The Development Bank of Ethiopia (DBE) is reviewing its selling price for the foreclosed textile company, Else Addis Industrial Development Plc. The bank had foreclosed on Else with the negotiation price of 729 million Br last week after the Turkish owners abandoned the factory and left the country with unpaid loans from the DBEof 900 million Br.
A week after asking for 729 million Br, the bank has canceled the planned sale. The bank will now conduct an asset valuation of the whole factory in a bid to fix the negotiation price tag.
Prior to the announcement of the earlier foreclosure, the bank’s experts took almost three weeks to do a valuation.
The latest amendment will give a better value to the whole plant, according to a senior bank official.
“The gap between the price and the amount of money the bank was owed by the former factory owners was wide,” explained the official.
“This happened because there were suggestions that the price tag may not fully guarantee the interest of the bank,” said the official.
The Else factory, located in Adama, in Oromia regional state, started operations five years ago. The company has a 120,000sqm factory sitting on 200,000sqm of land and has 1,000 employees. Else has been producing close to 95pc of its capacity since 2011, according to the company’s status report.
However the company couldn’t escape failure, and the Turkish owners, Seyfettin Kocak and Imam Altinbas, abandoned the factory. The first symptom was when the company failed to pay electricity charges amounting four million Br.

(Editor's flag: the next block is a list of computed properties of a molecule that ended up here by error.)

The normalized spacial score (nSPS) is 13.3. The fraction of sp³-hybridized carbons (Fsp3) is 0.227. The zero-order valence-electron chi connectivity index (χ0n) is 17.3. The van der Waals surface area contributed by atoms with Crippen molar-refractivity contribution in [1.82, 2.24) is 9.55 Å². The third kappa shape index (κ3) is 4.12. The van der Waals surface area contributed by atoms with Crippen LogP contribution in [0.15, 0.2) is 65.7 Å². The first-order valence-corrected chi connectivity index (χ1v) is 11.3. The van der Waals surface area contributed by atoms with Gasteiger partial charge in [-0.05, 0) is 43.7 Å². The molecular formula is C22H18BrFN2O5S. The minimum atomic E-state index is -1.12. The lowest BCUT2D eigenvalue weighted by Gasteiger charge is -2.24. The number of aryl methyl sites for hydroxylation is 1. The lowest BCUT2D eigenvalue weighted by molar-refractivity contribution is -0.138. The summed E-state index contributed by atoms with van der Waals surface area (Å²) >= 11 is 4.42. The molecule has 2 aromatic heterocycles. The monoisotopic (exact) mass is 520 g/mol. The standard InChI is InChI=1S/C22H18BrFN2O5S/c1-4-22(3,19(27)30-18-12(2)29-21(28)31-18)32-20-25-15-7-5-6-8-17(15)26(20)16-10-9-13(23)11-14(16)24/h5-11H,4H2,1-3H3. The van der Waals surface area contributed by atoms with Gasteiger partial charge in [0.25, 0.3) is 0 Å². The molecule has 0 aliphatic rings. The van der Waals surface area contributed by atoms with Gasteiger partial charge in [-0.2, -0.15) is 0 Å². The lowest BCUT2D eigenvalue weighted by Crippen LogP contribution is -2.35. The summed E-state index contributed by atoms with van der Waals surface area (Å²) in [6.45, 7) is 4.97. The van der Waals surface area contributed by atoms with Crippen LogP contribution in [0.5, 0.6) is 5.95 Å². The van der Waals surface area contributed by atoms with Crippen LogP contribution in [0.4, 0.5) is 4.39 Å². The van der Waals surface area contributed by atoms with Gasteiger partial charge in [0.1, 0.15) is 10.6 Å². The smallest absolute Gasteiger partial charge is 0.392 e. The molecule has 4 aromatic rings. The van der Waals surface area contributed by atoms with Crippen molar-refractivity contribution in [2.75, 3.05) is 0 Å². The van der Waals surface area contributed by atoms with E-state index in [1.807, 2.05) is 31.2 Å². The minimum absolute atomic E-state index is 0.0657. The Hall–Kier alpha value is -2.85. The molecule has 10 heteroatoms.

The former owners left the country after the bank’s request to stop them from leaving the country was rejected. The bank was unable to secure a court order to the Immigration Office to stop the owners’ departure.
The bank has now taken over the factory along with the former staff. The bank encountered some problems because the former owners had allegedly disrupted the factory machinery. They allegedly damaged some of the factory’s property, and caused the destruction of systems that monitors machine integration. However, after consultation with experts from India, the machines are now in working order, according to officials at the Bank.
This is the first experience DBE has had in administering such a large facility.
“Issues related with legal matters in the company’s operations are very challenging,” according to the same official.
Aside from loans, the owners have allegedly failed to pay close to 20 million Br to ten cotton producers. These producers have appealed to the Prime Minister’s Office, the Ministry of Trade (MoT) and the Ministry of Industry (MoI).
“So far we have got no response from the prime minister’s office,” a member of the Cotton Producers Association said.
The producers argue that they are suffering because of financial shortages.
In addition, the investors have run up a bill of millions of birr in unpaid taxes.
“Although I am not sure about the figures, the matter is under discussion with the MoI,” Ephrem Mekuria, communication director at Ethiopian Revenues & Custom Authority told Fortune, two weeks ago.
This is not the first time that a big textile factory has gone bankrupt.
In June 2016, the Commercial Bank of Ethiopia (CBE) auctioned off Saygin Dima Textile S.C. after the company failed to meet its loan obligations. In addition to the half billion Birr loans from CBE, Saygin Dima owes another 625 million Br to the Ministry of Public Enterprises. Just last week, CBE has acquired Saygin after a failed foreclosure to get a buyer.
“ I think DBE will need a separate institution to operate the companyies under similar circumstances,” commented the official.
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